Thursday, June 6, 2013


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Systematic (IUPAC) name
17-hydroxy-7α-mercapto-3-oxo-17α-pregn-4-ene-21-carboxylic acid, γ-lactone acetate
Clinical data
Trade names Aldactone
AHFS/ monograph
MedlinePlus a682627
Pregnancy cat. B3 (AU) C (US)
Legal status POM (UK) -only (US)
Routes Oral
Pharmacokinetic data
Protein binding 90%+[1]
Metabolism Hepatic
Half-life 1.3-2 hours
Excretion Urine, bile
CAS number 52-01-7 Yes
ATC code C03DA01
PubChem CID 5833
IUPHAR ligand 2875
DrugBank DB00421
ChemSpider 5628 Yes
UNII 27O7W4T232 Yes
KEGG D00443 Yes
ChEBI CHEBI:9241 Yes
Chemical data
Formula C24H32O4S 
Mol. mass 416.574 g/mol
 Yes (what is this?)  (verify)
Spironolactone (INN, BAN, USAN) (pronounced /ˌsprɵnɵˈlæktn/),[2] commonly referred to simply as "spiro",[3][4] and marketed primarily under the brand name Aldactone in most countries, is a synthetic, steroidal antimineralocorticoid agent with additional antiandrogen and weak progestogen properties, as well as some indirect estrogen and glucocorticoid effects, which is used primarily as a diuretic and antihypertensive, but also for the purpose of reducing elevated or unwanted androgen activity in the body.[5] It acts predominantly as a competitive antagonist of the aldosterone (or mineralocorticoid) receptor, and belongs to a class of pharmaceutical drugs known as potassium-sparing diuretics.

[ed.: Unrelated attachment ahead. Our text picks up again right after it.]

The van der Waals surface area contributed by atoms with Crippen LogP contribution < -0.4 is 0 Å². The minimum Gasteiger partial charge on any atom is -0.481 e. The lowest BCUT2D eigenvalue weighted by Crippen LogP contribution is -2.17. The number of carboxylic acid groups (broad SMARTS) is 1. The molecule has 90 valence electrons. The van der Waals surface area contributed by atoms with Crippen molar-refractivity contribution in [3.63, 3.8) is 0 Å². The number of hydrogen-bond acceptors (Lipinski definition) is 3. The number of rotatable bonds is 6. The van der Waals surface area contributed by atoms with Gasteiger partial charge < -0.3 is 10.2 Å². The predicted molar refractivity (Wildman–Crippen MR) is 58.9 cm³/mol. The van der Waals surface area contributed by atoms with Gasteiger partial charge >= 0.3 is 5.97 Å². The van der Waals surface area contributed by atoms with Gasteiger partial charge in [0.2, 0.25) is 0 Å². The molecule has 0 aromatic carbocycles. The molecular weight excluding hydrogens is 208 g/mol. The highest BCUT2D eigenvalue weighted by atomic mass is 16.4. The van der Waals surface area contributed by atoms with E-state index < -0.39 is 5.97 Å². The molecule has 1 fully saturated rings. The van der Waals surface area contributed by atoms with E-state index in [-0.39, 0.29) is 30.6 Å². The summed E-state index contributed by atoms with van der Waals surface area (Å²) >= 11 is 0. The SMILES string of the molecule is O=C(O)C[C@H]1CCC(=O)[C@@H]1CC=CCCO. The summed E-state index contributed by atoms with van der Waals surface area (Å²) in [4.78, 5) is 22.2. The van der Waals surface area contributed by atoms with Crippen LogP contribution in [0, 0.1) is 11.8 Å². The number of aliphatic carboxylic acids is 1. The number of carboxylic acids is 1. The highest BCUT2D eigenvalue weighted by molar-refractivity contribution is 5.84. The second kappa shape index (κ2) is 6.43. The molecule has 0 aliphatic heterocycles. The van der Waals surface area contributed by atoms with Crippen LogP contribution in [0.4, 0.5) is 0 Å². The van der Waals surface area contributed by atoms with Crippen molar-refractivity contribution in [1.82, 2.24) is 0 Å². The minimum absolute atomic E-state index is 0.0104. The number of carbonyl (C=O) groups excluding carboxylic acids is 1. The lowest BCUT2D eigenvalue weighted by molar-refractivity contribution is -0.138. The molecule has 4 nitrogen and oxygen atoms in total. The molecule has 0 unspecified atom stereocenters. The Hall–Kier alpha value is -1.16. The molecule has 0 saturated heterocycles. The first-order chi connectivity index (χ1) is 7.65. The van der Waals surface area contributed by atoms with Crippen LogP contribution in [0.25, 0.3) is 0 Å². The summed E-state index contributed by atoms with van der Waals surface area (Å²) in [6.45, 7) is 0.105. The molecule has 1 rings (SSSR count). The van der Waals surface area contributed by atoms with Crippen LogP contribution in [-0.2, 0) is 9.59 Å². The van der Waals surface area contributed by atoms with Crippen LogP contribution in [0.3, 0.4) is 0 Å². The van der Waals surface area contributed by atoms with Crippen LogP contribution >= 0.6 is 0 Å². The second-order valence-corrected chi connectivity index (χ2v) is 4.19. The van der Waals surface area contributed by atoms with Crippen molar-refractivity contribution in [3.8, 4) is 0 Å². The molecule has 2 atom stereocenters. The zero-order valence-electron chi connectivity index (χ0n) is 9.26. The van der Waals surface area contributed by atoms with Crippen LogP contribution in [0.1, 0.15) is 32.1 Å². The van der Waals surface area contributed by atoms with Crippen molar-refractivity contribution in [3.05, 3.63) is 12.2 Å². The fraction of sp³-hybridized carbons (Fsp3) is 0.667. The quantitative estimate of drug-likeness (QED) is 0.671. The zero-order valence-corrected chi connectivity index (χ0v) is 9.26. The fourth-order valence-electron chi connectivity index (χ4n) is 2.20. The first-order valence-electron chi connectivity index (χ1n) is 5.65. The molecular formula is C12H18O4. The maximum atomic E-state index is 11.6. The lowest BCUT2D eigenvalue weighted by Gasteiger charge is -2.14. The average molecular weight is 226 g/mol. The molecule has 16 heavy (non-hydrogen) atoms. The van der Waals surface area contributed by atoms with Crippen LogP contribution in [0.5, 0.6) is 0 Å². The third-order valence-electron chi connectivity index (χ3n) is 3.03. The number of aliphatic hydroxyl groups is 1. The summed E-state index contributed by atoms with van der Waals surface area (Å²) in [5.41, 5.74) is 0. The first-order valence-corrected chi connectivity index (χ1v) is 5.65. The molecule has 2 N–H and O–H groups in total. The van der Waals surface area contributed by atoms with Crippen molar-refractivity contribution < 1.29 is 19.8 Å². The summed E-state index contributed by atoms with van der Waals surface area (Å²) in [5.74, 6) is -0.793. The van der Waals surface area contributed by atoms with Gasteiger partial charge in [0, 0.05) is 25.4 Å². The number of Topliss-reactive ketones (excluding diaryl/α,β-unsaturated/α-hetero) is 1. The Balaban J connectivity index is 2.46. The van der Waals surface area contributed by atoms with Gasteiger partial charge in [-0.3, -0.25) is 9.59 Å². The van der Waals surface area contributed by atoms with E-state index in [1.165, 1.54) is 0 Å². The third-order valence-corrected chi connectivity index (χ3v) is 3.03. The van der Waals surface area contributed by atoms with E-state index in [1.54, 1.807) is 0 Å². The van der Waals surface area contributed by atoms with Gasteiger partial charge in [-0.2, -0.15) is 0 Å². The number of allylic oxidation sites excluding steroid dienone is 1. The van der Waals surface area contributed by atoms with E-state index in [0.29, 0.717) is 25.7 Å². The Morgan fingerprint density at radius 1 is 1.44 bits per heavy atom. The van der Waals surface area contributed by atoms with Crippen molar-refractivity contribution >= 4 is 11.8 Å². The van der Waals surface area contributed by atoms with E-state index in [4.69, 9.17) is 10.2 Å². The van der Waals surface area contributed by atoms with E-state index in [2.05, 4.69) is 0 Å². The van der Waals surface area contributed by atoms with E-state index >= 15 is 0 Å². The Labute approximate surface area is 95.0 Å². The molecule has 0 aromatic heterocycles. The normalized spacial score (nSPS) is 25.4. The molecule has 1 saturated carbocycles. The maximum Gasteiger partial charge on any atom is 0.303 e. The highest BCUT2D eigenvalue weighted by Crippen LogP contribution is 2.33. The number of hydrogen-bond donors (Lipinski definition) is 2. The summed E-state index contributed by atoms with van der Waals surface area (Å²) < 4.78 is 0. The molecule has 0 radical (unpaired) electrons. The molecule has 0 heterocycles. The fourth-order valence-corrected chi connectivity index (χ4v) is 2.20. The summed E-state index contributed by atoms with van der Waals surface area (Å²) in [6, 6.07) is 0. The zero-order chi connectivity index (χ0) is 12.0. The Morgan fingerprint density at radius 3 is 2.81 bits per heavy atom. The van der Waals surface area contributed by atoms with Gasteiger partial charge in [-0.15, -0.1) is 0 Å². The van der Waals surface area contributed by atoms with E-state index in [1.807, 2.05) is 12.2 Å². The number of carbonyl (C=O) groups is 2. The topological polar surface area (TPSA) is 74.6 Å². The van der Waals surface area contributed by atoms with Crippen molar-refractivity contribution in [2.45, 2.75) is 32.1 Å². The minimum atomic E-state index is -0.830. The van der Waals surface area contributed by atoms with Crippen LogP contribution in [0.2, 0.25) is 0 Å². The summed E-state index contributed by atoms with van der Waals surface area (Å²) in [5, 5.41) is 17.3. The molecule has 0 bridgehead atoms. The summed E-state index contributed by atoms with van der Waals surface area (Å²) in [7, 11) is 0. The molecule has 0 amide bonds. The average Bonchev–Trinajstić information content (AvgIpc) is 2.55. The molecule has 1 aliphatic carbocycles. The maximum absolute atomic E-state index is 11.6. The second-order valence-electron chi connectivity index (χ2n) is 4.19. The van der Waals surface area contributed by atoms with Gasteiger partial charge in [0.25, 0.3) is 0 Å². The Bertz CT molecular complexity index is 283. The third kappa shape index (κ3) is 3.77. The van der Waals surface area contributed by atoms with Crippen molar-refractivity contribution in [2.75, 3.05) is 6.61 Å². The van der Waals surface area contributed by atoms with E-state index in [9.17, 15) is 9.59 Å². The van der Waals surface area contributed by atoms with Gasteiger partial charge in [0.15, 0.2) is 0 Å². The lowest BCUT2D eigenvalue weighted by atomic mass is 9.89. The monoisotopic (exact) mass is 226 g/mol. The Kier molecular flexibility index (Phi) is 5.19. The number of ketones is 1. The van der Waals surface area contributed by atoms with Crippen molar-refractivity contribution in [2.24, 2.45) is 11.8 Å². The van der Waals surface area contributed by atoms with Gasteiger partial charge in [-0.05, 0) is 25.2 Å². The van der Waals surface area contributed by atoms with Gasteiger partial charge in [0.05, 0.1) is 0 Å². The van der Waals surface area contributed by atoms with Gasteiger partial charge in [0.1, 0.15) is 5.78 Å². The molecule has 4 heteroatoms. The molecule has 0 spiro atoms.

Spironolactone is a relatively old drug, having been introduced clinically in 1959.[6][7] It has been predicted that spironolactone will be superseded in cardiovascular conditions (e.g., heart failure and hypertension) by the newer agents such as the structurally related compound eplerenone, which is also an aldosterone antagonist but is selective and lacks many of the actions and side effects of spironolactone, and as such is much more tolerable in comparison.[8] However, spironolactone is still far more widely used than eplerenone. Spironolactone nonetheless still finds frequent use as an antiandrogen.

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